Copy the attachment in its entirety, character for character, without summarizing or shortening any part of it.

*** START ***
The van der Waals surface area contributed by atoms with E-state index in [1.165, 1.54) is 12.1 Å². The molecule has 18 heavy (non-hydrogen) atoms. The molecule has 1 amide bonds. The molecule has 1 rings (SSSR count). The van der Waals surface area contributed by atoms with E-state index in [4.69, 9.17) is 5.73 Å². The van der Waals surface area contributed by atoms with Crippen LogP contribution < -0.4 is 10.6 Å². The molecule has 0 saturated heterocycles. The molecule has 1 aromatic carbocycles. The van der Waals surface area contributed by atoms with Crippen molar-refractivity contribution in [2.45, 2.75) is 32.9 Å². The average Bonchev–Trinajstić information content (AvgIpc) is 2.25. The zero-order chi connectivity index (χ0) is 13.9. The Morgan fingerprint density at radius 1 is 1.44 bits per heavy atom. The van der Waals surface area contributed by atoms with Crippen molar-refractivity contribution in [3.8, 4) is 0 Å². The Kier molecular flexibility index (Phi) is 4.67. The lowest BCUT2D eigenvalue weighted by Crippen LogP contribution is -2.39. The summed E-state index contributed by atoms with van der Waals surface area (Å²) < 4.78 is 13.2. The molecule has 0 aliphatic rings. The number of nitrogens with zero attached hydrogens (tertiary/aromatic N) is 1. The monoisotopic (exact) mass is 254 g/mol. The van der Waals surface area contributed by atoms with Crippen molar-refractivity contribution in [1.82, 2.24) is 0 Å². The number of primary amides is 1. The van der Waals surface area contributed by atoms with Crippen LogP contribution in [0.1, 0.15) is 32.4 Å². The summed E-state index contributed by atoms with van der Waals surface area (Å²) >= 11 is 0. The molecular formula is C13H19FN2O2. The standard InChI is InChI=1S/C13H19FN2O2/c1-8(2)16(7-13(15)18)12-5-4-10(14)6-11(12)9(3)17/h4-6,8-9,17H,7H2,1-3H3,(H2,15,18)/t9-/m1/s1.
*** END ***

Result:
The van der Waals surface area contributed by atoms with E-state index in [1.165, 1.54) is 12.1 Å². The molecule has 18 heavy (non-hydrogen) atoms. The molecule has 1 amide bonds. The molecule has 1 rings (SSSR count). The van der Waals surface area contributed by atoms with E-state index in [4.69, 9.17) is 5.73 Å². The van der Waals surface area contributed by atoms with Crippen LogP contribution < -0.4 is 10.6 Å². The molecule has 0 saturated heterocycles. The molecule has 1 aromatic carbocycles. The van der Waals surface area contributed by atoms with Crippen molar-refractivity contribution in [2.45, 2.75) is 32.9 Å². The average Bonchev–Trinajstić information content (AvgIpc) is 2.25. The zero-order chi connectivity index (χ0) is 13.9. The Morgan fingerprint density at radius 1 is 1.44 bits per heavy atom. The van der Waals surface area contributed by atoms with Crippen molar-refractivity contribution in [3.8, 4) is 0 Å². The Kier molecular flexibility index (Phi) is 4.67. The lowest BCUT2D eigenvalue weighted by Crippen LogP contribution is -2.39. The summed E-state index contributed by atoms with van der Waals surface area (Å²) < 4.78 is 13.2. The molecule has 0 aliphatic rings. The number of nitrogens with zero attached hydrogens (tertiary/aromatic N) is 1. The monoisotopic (exact) mass is 254 g/mol. The van der Waals surface area contributed by atoms with Crippen molar-refractivity contribution in [1.82, 2.24) is 0 Å². The number of primary amides is 1. The van der Waals surface area contributed by atoms with Crippen LogP contribution in [0.1, 0.15) is 32.4 Å². The summed E-state index contributed by atoms with van der Waals surface area (Å²) >= 11 is 0. The molecular formula is C13H19FN2O2. The standard InChI is InChI=1S/C13H19FN2O2/c1-8(2)16(7-13(15)18)12-5-4-10(14)6-11(12)9(3)17/h4-6,8-9,17H,7H2,1-3H3,(H2,15,18)/t9-/m1/s1.